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Lecture Series speaker Tippett addresses spirituality, science in the modern world

Published: Tuesday, January 29, 2013

Updated: Tuesday, January 29, 2013 01:01

In the third part of the Miami University Lecture Series, journalist Krista Tippett spoke about spirituality in the modern world yesterday.

Tippett wrote for The New York Times, TIME Magazine, Newsweek and the BBC, among other news outlets, and worked as a special assistant to the U.S. ambassador to West Germany in the 1980s. She has also written two books: Speaking of Faith (2007) and Einstein’s God: Conversations About Science and the Human Spirit (2010). The books address the broad themes of science, religion and spirituality. Tippett’s weekly radio program, ‘On Being,’ covers similar topics and has won a Peabody and two Webby Awards. She earned a bachelor’s degree in history from Brown University and a master’s degree in divinity from Yale University.

Tippett spoke about the challenges the media faces when covering religious topics.

“What religious people have often done in order to be heard is skew their message and squeeze what they have to say into these political boxes,” Tippett said. “I think what’s very dangerous about that is both the spiritual and intellectual content of these ideas can be lost.”

Tippett said while current news coverage of religious topics has improved in the last decade, the media still has room for improvement in the way it approaches religious topics.

“There’s a bias that goes a long way back among a lot of really smart good people in journalism that this just doesn’t belong in news and it’s not as rational or as easy to be objective about as other things,” Tippett said. “I think they’re right that it’s tricky, but I think there’s a problem with saying our economic lives or our political lives are more rational … it is hard to cover it and to know how to cover it but it’s important enough … that we have to innovate ways to cover it and we have to be innovative about that.”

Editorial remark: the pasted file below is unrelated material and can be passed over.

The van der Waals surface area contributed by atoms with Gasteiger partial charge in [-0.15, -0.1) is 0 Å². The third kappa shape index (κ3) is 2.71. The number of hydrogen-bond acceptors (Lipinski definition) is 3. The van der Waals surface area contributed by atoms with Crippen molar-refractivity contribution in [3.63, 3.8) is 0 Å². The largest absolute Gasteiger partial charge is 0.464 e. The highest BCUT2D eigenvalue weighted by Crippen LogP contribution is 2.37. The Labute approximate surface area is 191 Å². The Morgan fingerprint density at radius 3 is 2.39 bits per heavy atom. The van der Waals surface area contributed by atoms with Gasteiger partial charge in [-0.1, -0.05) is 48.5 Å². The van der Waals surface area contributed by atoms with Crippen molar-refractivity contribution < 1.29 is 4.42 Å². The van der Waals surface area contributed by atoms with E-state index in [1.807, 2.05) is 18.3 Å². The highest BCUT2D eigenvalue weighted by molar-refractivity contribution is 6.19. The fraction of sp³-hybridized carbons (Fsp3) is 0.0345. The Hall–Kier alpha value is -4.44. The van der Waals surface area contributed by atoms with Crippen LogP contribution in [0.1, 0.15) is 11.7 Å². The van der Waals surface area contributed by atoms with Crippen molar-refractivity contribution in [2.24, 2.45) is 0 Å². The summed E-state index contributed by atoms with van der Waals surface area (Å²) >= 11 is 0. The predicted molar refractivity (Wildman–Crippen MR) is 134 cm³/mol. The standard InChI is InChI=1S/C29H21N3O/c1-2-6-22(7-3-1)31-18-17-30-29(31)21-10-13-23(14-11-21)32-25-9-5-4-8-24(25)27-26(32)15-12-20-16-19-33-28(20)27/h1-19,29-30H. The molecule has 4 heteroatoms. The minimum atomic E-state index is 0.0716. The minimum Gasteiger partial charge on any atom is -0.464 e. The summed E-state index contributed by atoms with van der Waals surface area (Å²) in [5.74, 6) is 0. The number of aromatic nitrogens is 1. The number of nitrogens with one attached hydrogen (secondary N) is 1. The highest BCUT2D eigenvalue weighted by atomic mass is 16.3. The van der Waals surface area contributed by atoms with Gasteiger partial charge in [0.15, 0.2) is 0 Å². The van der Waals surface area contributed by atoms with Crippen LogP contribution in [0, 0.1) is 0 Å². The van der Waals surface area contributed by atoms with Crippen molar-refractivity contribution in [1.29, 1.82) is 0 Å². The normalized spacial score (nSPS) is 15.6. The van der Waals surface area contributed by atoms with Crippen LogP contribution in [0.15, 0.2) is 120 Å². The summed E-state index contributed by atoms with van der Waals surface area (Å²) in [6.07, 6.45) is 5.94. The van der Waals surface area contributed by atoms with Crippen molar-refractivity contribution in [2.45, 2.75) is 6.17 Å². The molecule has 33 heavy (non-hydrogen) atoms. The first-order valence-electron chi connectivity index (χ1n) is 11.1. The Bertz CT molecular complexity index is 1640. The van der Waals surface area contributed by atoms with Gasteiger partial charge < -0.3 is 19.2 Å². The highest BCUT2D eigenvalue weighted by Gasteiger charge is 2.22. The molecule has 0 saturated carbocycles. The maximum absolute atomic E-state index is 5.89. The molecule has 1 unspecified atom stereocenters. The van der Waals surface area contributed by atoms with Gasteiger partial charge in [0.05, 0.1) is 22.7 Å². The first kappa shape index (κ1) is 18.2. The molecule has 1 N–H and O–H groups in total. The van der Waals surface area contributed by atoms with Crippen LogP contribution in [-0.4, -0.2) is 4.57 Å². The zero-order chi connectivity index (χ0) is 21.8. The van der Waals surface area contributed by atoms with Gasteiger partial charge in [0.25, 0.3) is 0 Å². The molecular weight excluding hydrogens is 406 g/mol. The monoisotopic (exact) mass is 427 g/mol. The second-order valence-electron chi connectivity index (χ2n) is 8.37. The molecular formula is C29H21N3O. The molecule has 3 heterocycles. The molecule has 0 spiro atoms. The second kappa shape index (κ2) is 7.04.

Tippett lived in Germany for five years as a journalist and said she saw a very different view of spirituality and religion in European society. She said there was a fundamental difference in the collective values of Europeans who often pay high taxes for social safety nets.

Tippett said she believes the separation of church and state in the U.S. has actually led to a more vibrant religious society than it might have been otherwise.

“The institutions of religion are experiencing the same kind of implosions that all of our institutions are experiencing,” Tippett said. “50 years from now I don’t think our workplaces will look like they do now, I don’t think our education systems will look like they do now and I don’t think our churches will look like they do now.”

One of the fundamental places Tippett said she sees change is within American youth. This youth places emphasis on service, but not service with a religious affiliation.

The final speaker in the Lecture Series is Neil deGrasse Tyson who will present, “Science As A Way of Knowing,” April 8.

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